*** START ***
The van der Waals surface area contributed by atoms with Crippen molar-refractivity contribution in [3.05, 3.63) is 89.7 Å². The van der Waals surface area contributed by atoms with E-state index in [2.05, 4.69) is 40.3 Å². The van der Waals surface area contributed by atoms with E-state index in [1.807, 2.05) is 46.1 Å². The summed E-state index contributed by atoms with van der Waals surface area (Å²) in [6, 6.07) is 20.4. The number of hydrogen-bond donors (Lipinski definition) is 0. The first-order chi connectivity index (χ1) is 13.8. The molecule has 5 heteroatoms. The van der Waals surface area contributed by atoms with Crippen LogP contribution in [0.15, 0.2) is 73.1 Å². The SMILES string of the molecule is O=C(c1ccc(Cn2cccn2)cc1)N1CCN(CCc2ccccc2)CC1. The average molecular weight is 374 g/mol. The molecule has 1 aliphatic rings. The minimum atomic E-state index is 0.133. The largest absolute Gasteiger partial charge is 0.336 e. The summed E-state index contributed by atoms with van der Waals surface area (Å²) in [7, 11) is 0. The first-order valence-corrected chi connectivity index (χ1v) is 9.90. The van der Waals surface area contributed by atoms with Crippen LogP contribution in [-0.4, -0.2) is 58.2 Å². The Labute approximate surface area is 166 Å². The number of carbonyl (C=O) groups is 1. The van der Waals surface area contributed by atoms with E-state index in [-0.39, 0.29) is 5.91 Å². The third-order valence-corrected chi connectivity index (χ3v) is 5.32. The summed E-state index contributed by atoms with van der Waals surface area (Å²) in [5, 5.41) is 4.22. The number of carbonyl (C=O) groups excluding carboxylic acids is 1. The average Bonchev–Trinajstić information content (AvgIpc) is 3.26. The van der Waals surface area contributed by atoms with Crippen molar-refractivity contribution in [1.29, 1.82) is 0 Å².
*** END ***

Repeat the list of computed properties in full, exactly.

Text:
The van der Waals surface area contributed by atoms with Crippen molar-refractivity contribution in [3.05, 3.63) is 89.7 Å². The van der Waals surface area contributed by atoms with E-state index in [2.05, 4.69) is 40.3 Å². The van der Waals surface area contributed by atoms with E-state index in [1.807, 2.05) is 46.1 Å². The summed E-state index contributed by atoms with van der Waals surface area (Å²) in [6, 6.07) is 20.4. The number of hydrogen-bond donors (Lipinski definition) is 0. The first-order chi connectivity index (χ1) is 13.8. The molecule has 5 heteroatoms. The van der Waals surface area contributed by atoms with Crippen LogP contribution in [0.15, 0.2) is 73.1 Å². The SMILES string of the molecule is O=C(c1ccc(Cn2cccn2)cc1)N1CCN(CCc2ccccc2)CC1. The average molecular weight is 374 g/mol. The molecule has 1 aliphatic rings. The minimum atomic E-state index is 0.133. The largest absolute Gasteiger partial charge is 0.336 e. The summed E-state index contributed by atoms with van der Waals surface area (Å²) in [7, 11) is 0. The first-order valence-corrected chi connectivity index (χ1v) is 9.90. The van der Waals surface area contributed by atoms with Crippen LogP contribution in [-0.4, -0.2) is 58.2 Å². The Labute approximate surface area is 166 Å². The number of carbonyl (C=O) groups is 1. The van der Waals surface area contributed by atoms with E-state index in [-0.39, 0.29) is 5.91 Å². The third-order valence-corrected chi connectivity index (χ3v) is 5.32. The summed E-state index contributed by atoms with van der Waals surface area (Å²) in [5, 5.41) is 4.22. The number of carbonyl (C=O) groups excluding carboxylic acids is 1. The average Bonchev–Trinajstić information content (AvgIpc) is 3.26. The van der Waals surface area contributed by atoms with Crippen molar-refractivity contribution in [1.29, 1.82) is 0 Å².